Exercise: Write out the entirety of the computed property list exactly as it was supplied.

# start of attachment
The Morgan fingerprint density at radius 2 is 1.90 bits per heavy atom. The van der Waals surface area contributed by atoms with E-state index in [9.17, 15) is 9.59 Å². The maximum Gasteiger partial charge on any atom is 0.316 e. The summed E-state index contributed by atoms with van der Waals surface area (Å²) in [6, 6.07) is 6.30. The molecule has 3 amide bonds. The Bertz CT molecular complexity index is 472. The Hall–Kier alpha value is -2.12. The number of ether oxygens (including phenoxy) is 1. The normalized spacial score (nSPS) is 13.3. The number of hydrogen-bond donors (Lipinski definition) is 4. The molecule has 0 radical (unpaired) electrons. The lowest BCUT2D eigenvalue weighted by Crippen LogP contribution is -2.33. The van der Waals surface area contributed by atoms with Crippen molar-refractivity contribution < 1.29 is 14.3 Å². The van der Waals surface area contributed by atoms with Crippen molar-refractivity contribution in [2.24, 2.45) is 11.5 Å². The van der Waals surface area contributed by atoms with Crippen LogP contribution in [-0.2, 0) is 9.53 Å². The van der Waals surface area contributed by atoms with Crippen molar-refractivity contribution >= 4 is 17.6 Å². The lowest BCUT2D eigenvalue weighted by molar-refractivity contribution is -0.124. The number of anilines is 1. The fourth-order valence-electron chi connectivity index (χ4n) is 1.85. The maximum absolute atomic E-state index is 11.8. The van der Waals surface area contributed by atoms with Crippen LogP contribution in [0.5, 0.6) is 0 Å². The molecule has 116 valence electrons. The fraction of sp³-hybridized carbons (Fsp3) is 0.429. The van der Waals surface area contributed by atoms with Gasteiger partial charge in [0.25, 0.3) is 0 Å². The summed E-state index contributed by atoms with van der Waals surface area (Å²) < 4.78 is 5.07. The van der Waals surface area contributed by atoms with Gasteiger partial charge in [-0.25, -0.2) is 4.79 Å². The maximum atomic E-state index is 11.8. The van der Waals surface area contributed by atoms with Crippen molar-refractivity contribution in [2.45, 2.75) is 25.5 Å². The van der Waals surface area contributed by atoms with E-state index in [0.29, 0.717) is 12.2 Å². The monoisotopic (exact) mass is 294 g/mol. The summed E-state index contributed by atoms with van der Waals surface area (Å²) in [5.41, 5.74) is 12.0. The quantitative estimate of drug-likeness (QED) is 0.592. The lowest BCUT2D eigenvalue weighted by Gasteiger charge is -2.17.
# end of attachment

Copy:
The Morgan fingerprint density at radius 2 is 1.90 bits per heavy atom. The van der Waals surface area contributed by atoms with E-state index in [9.17, 15) is 9.59 Å². The maximum Gasteiger partial charge on any atom is 0.316 e. The summed E-state index contributed by atoms with van der Waals surface area (Å²) in [6, 6.07) is 6.30. The molecule has 3 amide bonds. The Bertz CT molecular complexity index is 472. The Hall–Kier alpha value is -2.12. The number of ether oxygens (including phenoxy) is 1. The normalized spacial score (nSPS) is 13.3. The number of hydrogen-bond donors (Lipinski definition) is 4. The molecule has 0 radical (unpaired) electrons. The lowest BCUT2D eigenvalue weighted by Crippen LogP contribution is -2.33. The van der Waals surface area contributed by atoms with Crippen molar-refractivity contribution < 1.29 is 14.3 Å². The van der Waals surface area contributed by atoms with Crippen molar-refractivity contribution in [2.24, 2.45) is 11.5 Å². The van der Waals surface area contributed by atoms with Crippen LogP contribution in [-0.2, 0) is 9.53 Å². The van der Waals surface area contributed by atoms with Crippen molar-refractivity contribution >= 4 is 17.6 Å². The lowest BCUT2D eigenvalue weighted by molar-refractivity contribution is -0.124. The number of anilines is 1. The fourth-order valence-electron chi connectivity index (χ4n) is 1.85. The maximum absolute atomic E-state index is 11.8. The van der Waals surface area contributed by atoms with Crippen LogP contribution in [0.5, 0.6) is 0 Å². The molecule has 116 valence electrons. The fraction of sp³-hybridized carbons (Fsp3) is 0.429. The van der Waals surface area contributed by atoms with Gasteiger partial charge in [0.25, 0.3) is 0 Å². The summed E-state index contributed by atoms with van der Waals surface area (Å²) < 4.78 is 5.07. The van der Waals surface area contributed by atoms with Gasteiger partial charge in [-0.25, -0.2) is 4.79 Å². The maximum atomic E-state index is 11.8. The van der Waals surface area contributed by atoms with Crippen molar-refractivity contribution in [2.45, 2.75) is 25.5 Å². The van der Waals surface area contributed by atoms with E-state index in [0.29, 0.717) is 12.2 Å². The monoisotopic (exact) mass is 294 g/mol. The summed E-state index contributed by atoms with van der Waals surface area (Å²) in [5.41, 5.74) is 12.0. The quantitative estimate of drug-likeness (QED) is 0.592. The lowest BCUT2D eigenvalue weighted by Gasteiger charge is -2.17.